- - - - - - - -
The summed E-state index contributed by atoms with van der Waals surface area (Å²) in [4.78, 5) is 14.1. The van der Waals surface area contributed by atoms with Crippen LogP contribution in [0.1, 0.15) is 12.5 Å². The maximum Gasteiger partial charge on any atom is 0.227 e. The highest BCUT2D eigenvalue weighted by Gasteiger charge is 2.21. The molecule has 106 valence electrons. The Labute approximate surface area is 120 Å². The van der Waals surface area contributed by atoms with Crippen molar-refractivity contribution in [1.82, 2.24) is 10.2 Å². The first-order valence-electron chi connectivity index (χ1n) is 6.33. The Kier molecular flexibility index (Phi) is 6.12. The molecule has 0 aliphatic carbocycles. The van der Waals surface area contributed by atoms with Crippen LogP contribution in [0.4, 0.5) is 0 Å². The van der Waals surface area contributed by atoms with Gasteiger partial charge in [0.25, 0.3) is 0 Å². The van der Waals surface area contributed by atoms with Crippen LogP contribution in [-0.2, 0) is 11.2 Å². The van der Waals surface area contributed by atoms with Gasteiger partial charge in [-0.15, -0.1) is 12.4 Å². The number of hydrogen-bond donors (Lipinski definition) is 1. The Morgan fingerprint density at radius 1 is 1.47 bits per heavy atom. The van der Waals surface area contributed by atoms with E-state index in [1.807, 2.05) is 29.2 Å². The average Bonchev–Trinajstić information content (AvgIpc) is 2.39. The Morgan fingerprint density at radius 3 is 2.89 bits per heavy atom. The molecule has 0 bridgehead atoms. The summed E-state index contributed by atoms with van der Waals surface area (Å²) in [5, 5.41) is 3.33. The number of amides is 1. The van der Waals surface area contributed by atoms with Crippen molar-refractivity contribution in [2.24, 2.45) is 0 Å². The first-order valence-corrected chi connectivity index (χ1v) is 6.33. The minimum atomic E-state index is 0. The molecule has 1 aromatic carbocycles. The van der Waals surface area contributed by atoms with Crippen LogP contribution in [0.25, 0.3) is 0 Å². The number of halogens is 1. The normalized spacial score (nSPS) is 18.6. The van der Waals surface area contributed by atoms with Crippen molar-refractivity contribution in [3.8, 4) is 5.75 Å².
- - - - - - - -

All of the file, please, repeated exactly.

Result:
The summed E-state index contributed by atoms with van der Waals surface area (Å²) in [4.78, 5) is 14.1. The van der Waals surface area contributed by atoms with Crippen LogP contribution in [0.1, 0.15) is 12.5 Å². The maximum Gasteiger partial charge on any atom is 0.227 e. The highest BCUT2D eigenvalue weighted by Gasteiger charge is 2.21. The molecule has 106 valence electrons. The Labute approximate surface area is 120 Å². The van der Waals surface area contributed by atoms with Crippen molar-refractivity contribution in [1.82, 2.24) is 10.2 Å². The first-order valence-electron chi connectivity index (χ1n) is 6.33. The Kier molecular flexibility index (Phi) is 6.12. The molecule has 0 aliphatic carbocycles. The van der Waals surface area contributed by atoms with Crippen LogP contribution in [0.4, 0.5) is 0 Å². The van der Waals surface area contributed by atoms with Gasteiger partial charge in [0.25, 0.3) is 0 Å². The van der Waals surface area contributed by atoms with Crippen LogP contribution in [-0.2, 0) is 11.2 Å². The van der Waals surface area contributed by atoms with Gasteiger partial charge in [-0.15, -0.1) is 12.4 Å². The number of hydrogen-bond donors (Lipinski definition) is 1. The Morgan fingerprint density at radius 1 is 1.47 bits per heavy atom. The van der Waals surface area contributed by atoms with E-state index in [1.807, 2.05) is 29.2 Å². The average Bonchev–Trinajstić information content (AvgIpc) is 2.39. The Morgan fingerprint density at radius 3 is 2.89 bits per heavy atom. The molecule has 0 bridgehead atoms. The summed E-state index contributed by atoms with van der Waals surface area (Å²) in [5, 5.41) is 3.33. The number of amides is 1. The van der Waals surface area contributed by atoms with Crippen molar-refractivity contribution in [2.24, 2.45) is 0 Å². The first-order valence-corrected chi connectivity index (χ1v) is 6.33. The minimum atomic E-state index is 0. The molecule has 1 aromatic carbocycles. The van der Waals surface area contributed by atoms with Crippen LogP contribution in [0.25, 0.3) is 0 Å². The number of halogens is 1. The normalized spacial score (nSPS) is 18.6. The van der Waals surface area contributed by atoms with Crippen molar-refractivity contribution in [3.8, 4) is 5.75 Å².